17
Q

Appearances of tracheal stenosis on CT due to intubation

A

Circumferential narrowing over approximately 2 cm
A thin membrane or diaphragm, caused by granulation tissue
A long, thickened eccentric stenosis, usually caused by the tip of the tube
Tracheomalacia, caused by thinning of the cartilage (usually due to pressure necrosis or infection), or removal of cartilage at tracheostomy

18
Q

What is tracheobronchomalacia

A

Tracheobronchomalacia is a weakness of the tracheal or bronchial walls and the supporting cartilage. This leads to easy collapsibility. It can be a focal or a diffuse process.

19
Q

Side effect of Tracheobronchomalacia

A

The malacia causes an ineffective cough, which will cause mucous retention leading to infections and bronchiectasis. Patients may also present with stridor and shortness of breath.

20
Q

Causes of tracheobronchomalacia

A

There are many causes:

Post intubation
Thyroid lesions
Trauma
Infection
Radiotherapy
Relapsing polychondritis
Primary condition - most often seen in children

21
Q

CT appearances of a benign tracheal neoplasm

A

Well-circumscribed round soft tissue mass
Smaller than 2 cm
Sessile or polypoidal
No extension beyond the wall of the trachea

22
Q

Most common causes of malignant tracheal neoplasm

A

Squamous cell carcinoma is the most common malignancy, accounting for 50% of cases. It is four times more common in men.

Adenoid cystic carcinoma is the second commonest malignancy. It is equally common in men and women and has no relationship to smoking. It usually involves the posterolateral wall of the mid to lower trachea.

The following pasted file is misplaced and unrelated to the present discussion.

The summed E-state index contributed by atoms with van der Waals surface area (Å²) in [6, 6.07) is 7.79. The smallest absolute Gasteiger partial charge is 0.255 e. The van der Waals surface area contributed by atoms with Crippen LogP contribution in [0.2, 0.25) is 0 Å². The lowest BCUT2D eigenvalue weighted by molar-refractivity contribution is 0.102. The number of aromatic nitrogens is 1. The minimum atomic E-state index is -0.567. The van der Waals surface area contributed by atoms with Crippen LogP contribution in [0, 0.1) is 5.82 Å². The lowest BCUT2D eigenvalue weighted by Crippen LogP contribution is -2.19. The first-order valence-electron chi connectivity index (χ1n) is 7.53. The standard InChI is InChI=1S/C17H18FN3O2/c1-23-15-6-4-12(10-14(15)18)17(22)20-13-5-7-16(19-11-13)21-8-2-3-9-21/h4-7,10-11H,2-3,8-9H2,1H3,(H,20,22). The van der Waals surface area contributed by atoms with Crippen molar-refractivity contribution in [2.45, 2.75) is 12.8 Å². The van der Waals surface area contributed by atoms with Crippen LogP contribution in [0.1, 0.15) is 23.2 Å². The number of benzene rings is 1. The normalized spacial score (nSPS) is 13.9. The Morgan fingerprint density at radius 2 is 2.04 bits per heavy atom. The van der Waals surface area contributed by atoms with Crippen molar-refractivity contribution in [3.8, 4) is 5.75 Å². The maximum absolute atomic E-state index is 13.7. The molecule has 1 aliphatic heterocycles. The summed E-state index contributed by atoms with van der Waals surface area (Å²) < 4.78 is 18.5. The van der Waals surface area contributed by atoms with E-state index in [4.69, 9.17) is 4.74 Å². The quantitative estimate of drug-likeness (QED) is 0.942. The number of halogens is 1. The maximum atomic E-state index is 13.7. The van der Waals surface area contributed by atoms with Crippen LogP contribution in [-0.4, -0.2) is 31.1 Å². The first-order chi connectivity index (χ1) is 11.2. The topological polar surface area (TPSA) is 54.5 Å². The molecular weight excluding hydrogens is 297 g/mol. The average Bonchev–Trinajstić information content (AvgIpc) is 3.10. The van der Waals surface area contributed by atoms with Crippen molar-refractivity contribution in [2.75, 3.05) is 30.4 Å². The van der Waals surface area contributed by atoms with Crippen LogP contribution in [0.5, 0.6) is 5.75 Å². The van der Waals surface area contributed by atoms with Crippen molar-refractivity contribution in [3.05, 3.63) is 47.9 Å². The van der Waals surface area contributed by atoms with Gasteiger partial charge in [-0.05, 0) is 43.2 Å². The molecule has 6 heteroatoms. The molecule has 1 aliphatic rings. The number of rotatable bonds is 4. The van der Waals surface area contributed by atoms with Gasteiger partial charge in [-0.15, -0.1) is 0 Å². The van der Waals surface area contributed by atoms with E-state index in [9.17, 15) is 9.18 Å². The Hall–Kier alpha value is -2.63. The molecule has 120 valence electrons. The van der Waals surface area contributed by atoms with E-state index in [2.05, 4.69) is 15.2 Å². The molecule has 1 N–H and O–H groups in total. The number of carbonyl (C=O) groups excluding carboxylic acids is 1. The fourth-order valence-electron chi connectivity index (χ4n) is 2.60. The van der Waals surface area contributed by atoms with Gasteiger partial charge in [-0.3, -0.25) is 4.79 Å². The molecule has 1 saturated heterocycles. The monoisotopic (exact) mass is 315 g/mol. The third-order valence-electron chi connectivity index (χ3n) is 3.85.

Other malignant tracheal tumours include:

Carcinoid (usually bronchial, enhance avidly and may contain calcifications), mucoepidermoid tumours
Lymphoma
Leukaemia
Plasmacytoma

23
Q

Appearances of Malignant Tracheal Neoplasm on CT

A

Focal or circumferential narrowing
Flat or polypoidal mass
2-4 cm
May extend beyond the tracheal wall
Adjacent lymph nodes
Tracheoeosophageal fistula

24
Q

How may metastatic lesions cause tracheal or bronchial stenosis

A

Metastases may involve the airway either by:

Haematogenous spread
Local invasion

Haematogenous metastases have been described with melanoma, breast, colon, genito-urinary and renal tumours. They present as an endoluminal mass

Local invasion may occur from:

Thyroid tumours
Oesophageal tumours
Laryngeal tumours
Lung tumours

25
Q

Complications of Paliative Stenting of Airways

A

Stent migration
Airway erosion
Stent fracture
Distal lung collapse

26
Q

Intrinsic Diffuse Conditions causing Tracheal Stenosis

A

Amyloid
Relapsing polychondritis
Sabre-sheath trachea
Tracheobronchopathia osteochondroplastica
Tuberculosis
Wegener’s granulomatosis

27
Q

Features of Amyloid induced Laryngotracheobronchial Malacia

A

Amyloidosis is characterised by the extra-cellular deposition of fibrillar proteins, resistant to proteolysis. This material stains red with Congo red, showing apple-green birefringence under polarised light.